What will the future of dentistry look like?

The future of dentistry

What will dental care look like over the next several years and decades?
June 2, 2016

Have you noticed anything different about your dental visits lately? Perhaps your dentist uses quicker digital X-rays to check your teeth for underlying decay, or maybe you’ve even experienced a state-of-the art dental implant procedure.

The future of oral care will likely be filled with these kinds of changes, both large and small, as research and education converge to provide patients with the best prevention and treatment methods.

“Regenerative dentistry is the future,” said Gerald Glickman, DDS, M.S., MBA., J.D., chair of the department of endodontics at the Texas A&M University Baylor College of Dentistry. Indeed, researchers at the college are delving into techniques from stem cells to bone regeneration. Someday, dentists may be able to regenerate a person’s tooth and eliminate the need for fillings or implants altogether.

Dental students of today have to be prepared to put into practice all of these innovations. “The practice of dentistry is getting more complex over time, and their education has to keep pace,” Glickman said. “Students use a combination of online and computer-aided learning to augment their training in the classroom and the clinic, making for a very dynamic curriculum.”

Texas A&M Baylor College of Dentistry students also use electronic records for their patients, so they’re comfortable using them by the time they graduate. The advantages of electronic dental records are similar to those of electronic medical records and include improved efficiency and safety. Electronic records can also be used to fuel the “big data” revolution, because they provide population-level information that can help patients make better diagnostic and treatment decisions. For example, by looking at similar cases, dentists could get an idea of what works best and what the patient can expect in terms of both time in the dental chair and recovery at home. This sort of evidence-based medicine is not as advanced as it soon will be in dentistry, according to Glickman, but as the data becomes more widely available, it will be integrated both into dental practices and into the dental curriculum.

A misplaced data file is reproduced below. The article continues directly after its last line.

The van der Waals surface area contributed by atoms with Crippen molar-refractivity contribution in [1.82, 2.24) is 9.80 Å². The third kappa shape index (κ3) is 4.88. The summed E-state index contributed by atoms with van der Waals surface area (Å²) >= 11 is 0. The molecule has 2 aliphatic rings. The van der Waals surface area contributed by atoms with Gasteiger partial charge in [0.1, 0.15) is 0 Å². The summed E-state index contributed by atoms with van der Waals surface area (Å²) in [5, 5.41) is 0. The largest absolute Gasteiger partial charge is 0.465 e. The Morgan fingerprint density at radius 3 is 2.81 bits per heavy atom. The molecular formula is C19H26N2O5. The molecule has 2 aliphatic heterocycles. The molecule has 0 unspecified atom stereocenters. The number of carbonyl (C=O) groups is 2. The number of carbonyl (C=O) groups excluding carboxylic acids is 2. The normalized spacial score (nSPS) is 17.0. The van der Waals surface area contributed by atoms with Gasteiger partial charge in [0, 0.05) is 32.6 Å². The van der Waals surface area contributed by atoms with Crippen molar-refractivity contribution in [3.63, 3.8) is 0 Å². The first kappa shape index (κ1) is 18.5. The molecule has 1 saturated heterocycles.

“In four years, we have to prepare these students to practice,” Glickman said. “We only have a very limited amount of time to mold them into dentists who are ready to take on responsibility for actual patients.” One way the college does so is by emphasizing critical thinking and problem solving skills, but continuing education is also important. “Our goal is to cultivate not only the best dental practitioners but also future educators, leaders and researchers,” he said.

Becoming a dentist today means more than mastering technology, though. “Interprofessional education will be part of the future of dentistry,” said Glickman, who is also a former president of the American Dental Education Association. “We are already moving toward this as we teach our students the importance of working hand-in-hand with other health professionals.”

Other units of the health science center also see the need to better integrate dentistry into the health care team. Medical students have begun a rotation through the dental hospital, which Glickman sees as a positive step that can help future physicians see the importance of dentistry.

Some people have worried about an oversupply of dentists and a decreasing demand. However, it’s not that simple, according to Glickman, who sees it more as a distribution problem. “The need for care is absolutely there,” he said. Some people can’t afford it, and others live far away from the nearest provider. “We are concerned about the underserved and how best to provide them access to care,” he said. However, in some cases, people don’t prioritize dental care. Glickman wants to change that. “Oral health is so important because it affects overall health, from the digestive system to the immune system.”

Dentists can also help catch problems early, from oral cancer to diabetes. “We’re so much more than just drill, fill and bill,” Glickman said. “Dentists are an integral part of your health care team, and they will only become increasingly more important.”

— Christina Sumners

You may also like
Drs. Gregory and Kaunas in the lab
Primitive stem cells point to new bone grafts for stubborn-to-heal fractures
A woman with long brown hair clenches her jaw with eyes closed as if in pain
Tooth problem or sinus pain? Allergies can blur diagnosis
Ashok Shetty working in his laboratory
Could stem cells be used to treat COVID-19?
What qualifies as a dental emergency?